As you develop your research skills in your courses and as a research assistant, you may find that you are intrigued by the opportunity to conduct your own research projects outside of the typical class structures. Here are a few ways that can happen. 

When you are eager to study a particular topic or problem that is not covered with existing courses, or you are keen to work closely with a particular faculty member, on occasion that faculty member may be able to offer a "Reading and Research" course for a student or small group of students. This is a substantial extra time commitment for faculty members, so it is not a common opportunity for undergraduates. But it could be worth asking a faculty member if they would be willing to do this with you. 

  • Deadlines: A semester in advance, ideally.  

  • Eligibility: Upperclassmen with very strong academic records. 

  • What to expect: Weekly or bi-weekly meetings at which you present reflections on a book or articles you've read; conversation with the professor about those texts and others; a substantial research paper at the conclusion of the semester.

  • What to do: Reach out to individual faculty members whose work you are interested in, and ask if they would consider an independent study course.

ASGs are the premier source for undergraduates seeking funding to travel in order to conduct research. They are awarded for summer research or projects that promise to accelerate dramatically the applicant's academic progress. Proposed projects must be independent, student-designed projects.

  • Eligibility: Students must be nominated by a faculty member before proposing  students nominated by faculty can receive an ASG, to be used in the summer after sophomore or junior years. The IS Program nominates all of our majors to be eligible to receive ASGs!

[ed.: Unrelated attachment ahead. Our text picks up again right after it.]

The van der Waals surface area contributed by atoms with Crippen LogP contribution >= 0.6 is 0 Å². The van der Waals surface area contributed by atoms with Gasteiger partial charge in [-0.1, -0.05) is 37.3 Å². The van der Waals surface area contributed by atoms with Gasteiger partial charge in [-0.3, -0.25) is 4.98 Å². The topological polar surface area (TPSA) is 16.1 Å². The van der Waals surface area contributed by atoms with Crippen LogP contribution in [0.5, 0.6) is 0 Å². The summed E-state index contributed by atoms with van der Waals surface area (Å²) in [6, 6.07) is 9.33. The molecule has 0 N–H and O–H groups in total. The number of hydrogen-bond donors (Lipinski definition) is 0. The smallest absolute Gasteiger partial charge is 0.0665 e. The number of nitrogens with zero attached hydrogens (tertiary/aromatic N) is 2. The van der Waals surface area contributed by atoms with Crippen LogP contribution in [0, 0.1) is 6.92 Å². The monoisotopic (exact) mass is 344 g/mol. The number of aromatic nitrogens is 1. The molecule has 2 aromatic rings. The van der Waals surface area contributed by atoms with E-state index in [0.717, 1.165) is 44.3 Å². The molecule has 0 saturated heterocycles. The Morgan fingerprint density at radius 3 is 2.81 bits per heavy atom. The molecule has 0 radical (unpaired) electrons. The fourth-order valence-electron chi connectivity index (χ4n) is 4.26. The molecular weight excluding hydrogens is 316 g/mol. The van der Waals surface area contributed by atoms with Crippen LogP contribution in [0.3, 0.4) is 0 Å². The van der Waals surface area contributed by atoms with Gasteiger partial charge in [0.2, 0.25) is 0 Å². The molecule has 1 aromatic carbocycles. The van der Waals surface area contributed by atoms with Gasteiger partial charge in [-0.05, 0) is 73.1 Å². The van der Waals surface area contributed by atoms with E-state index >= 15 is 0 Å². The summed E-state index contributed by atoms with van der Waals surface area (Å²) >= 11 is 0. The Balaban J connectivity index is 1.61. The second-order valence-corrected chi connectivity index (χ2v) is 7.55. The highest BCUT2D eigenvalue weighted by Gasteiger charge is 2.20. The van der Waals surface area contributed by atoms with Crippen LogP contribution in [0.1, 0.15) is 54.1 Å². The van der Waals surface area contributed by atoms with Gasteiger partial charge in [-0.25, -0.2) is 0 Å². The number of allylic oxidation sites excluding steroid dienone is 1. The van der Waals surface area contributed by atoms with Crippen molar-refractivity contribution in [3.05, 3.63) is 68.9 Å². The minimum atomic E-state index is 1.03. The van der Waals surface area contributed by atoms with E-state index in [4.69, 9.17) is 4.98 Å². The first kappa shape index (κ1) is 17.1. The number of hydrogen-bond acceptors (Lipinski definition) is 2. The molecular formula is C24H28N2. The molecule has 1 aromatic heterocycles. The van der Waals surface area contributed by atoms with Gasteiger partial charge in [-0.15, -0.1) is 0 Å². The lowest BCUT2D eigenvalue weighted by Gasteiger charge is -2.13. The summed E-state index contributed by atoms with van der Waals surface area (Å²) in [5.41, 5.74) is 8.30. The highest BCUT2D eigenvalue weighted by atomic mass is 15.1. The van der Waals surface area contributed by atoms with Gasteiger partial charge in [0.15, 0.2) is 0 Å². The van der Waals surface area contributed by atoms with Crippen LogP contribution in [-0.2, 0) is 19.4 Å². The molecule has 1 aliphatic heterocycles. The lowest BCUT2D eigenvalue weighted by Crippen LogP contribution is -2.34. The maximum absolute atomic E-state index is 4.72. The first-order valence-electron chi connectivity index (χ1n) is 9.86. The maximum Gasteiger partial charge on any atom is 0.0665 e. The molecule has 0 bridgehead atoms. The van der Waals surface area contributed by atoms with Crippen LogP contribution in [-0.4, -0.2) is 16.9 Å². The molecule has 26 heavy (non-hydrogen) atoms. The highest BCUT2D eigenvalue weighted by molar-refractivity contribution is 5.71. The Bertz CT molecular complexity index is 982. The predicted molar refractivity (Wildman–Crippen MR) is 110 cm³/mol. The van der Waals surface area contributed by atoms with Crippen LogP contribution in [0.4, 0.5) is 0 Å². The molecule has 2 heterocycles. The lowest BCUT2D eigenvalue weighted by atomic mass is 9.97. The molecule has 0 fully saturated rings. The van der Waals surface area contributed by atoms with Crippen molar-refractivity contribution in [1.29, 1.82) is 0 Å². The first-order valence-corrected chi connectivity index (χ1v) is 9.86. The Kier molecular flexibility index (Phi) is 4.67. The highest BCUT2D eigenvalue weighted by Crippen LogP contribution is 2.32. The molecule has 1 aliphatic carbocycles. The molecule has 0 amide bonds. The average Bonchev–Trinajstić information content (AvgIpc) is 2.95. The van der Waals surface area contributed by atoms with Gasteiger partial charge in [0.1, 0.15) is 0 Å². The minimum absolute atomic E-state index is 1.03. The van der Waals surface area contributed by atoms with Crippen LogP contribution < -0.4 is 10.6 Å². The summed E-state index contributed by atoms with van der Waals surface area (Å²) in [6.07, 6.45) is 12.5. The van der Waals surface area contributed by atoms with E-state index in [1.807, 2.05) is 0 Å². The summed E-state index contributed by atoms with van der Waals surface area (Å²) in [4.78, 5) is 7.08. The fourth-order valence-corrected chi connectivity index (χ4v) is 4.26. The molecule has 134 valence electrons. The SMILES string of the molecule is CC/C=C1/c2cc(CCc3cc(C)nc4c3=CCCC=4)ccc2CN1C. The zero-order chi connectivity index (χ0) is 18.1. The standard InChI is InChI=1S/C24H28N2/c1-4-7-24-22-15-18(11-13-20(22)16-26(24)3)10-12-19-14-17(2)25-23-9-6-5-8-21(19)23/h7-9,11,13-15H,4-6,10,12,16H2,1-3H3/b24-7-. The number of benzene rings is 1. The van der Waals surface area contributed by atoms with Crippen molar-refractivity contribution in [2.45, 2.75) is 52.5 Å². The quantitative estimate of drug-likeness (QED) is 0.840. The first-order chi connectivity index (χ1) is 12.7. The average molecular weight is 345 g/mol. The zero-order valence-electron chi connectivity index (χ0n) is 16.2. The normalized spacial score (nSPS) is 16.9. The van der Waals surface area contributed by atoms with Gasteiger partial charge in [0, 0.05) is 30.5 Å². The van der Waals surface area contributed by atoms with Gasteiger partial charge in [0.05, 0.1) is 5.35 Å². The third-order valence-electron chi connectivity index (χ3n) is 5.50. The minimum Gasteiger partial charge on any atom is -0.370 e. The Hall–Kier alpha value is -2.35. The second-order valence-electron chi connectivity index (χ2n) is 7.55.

• What to do: Upon recieving notice of your nomination, students must write a research proposal, draft a budget, and submit to the ASG program, using instructions in your nomination email. If you have questions, contact the ASG coordinator, Prof. Alice Behnegar.

The BC Fellowships Office has a great list of programs that fund travel, study, and research. Here's a list of funding sources that focus on research: 


A senior thesis is an extended research project on a topic of the student's choosing, completed under the guidance of a faculty member over the course of an entire academic year. Writing a thesis is a strenuous and rewarding exercise that offers students an opportunity to acheive expertise on a topic, produce a publishable-quality research project, and work closely with a faculty advisor. 

  • The Advancing Research and Scholarship Day annually spotlights student research through presentations spanning disciplines. Prof. Erickson is one of the faculty directors of this program. 

  • There are a number of undergraduate research journals that publish independent projects: 
    • Kaleidoscope (undergraduate journal of international studies and global relations)
    • Colloquium (political science)
    • SocialEyes (sociology)
    • Life Sciences Journal (biology) 
    • Elements (humanities, natural sciences, social studies)
    • Dianoia (Philosophy Department)
    • Mystērion (theology and religious studies)
  • Open Access Publishing Fund
    [all students; apply on rolling basis]
    Pays article processing fees for accepted authors who wish to publish in open access, peer-reviewed journals